With the arrival of world-class managers and eye-watering sums available for investment in the transfer market, the competition for the Premier League title is widely acknowledged to be more open than ever before.
The majority of pundits have agreed that at least seven of the 20 contenders have genuine claims but where the golden ball will land when the richest roulette wheel in football comes to a rest is probably more difficult to deduce as the season kicks-off than it has ever been before.
Manchester City’s intentions are clear with the recruitment of arguably the best manager in the game in the shape of Pep Guardiola. Anything less than a third Premier League crown being housed in the Etihad boardroom next May will be regarded as failure.
The target will be the same across the city at Old Trafford. With Jose Mourinho in charge at United, life will not be dull especially with their squad already revived with the likes of Zlatan Ibrahimovic and Paul Pogba.
Chelsea will have to drastically improve on last season’s disappointing 10th place finish. The introduction of former Juventus and Italy boss Antonio Conte to the managerial chair and GBP30 million worth of N’Golo Kante in to the midfield engine room will mean there’ll be no repeat of some of 2015-16’s tepid performances.
With Jurgen Klopp setting out on his first full season at Anfield, Liverpool have already proved that they have the attacking options to mount a sustained challenge. The Reds’ bid will inevitably be aided by the lack of European competition.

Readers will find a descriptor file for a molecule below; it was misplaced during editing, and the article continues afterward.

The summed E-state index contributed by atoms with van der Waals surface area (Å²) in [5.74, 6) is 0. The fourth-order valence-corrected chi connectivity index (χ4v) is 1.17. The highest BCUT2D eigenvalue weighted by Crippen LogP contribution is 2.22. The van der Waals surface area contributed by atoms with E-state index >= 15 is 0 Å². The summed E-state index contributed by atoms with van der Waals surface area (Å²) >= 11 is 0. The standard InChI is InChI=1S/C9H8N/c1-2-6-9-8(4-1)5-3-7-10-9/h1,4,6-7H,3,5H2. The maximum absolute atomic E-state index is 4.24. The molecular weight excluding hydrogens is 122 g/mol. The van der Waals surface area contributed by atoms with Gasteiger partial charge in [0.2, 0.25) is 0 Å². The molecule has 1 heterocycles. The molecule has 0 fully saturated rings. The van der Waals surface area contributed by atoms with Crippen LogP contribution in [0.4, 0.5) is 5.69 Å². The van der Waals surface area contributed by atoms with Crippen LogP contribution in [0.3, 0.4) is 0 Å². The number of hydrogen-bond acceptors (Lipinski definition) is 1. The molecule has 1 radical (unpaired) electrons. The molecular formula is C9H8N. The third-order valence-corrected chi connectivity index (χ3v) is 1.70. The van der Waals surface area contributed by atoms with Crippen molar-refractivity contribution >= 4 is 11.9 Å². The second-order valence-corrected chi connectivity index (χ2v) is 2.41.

An early season lengthy injury list and relative lack of transfer activity has left many Arsenal followers with an uneasy feeling of déj?* vu. The Gunners haven’t lifted the Premier League trophy since the invincible 2003-04 campaign but, with Arsene Wenger entering the final year of his current contract, they could yet find the inspiration to go one step further than last season’s runners-up slot.
Tottenham Hotspur looked like likely champions for much of 2015-16, only to eventually run out of steam and trail in behind their north London rivals.
Their young squad could be better for the experience and, with the emotion of their final season at White Hart Lane, another strong challenge can be expected despite the distraction of Champions League football.
And then there’s Leicester City. The 5,000/1 outsiders pulled off the near impossible last season with some punters enjoying the kind of returns usually only seen in the best online casinos – as seen at www.casinoreviews.co.uk – however veteran manager Claudio Ranieri believes this season it will be even more difficult to break the bank. However, with the goal threat of Jamie Vardy still in their armoury, the Foxes will not give up their title without a considerable fight.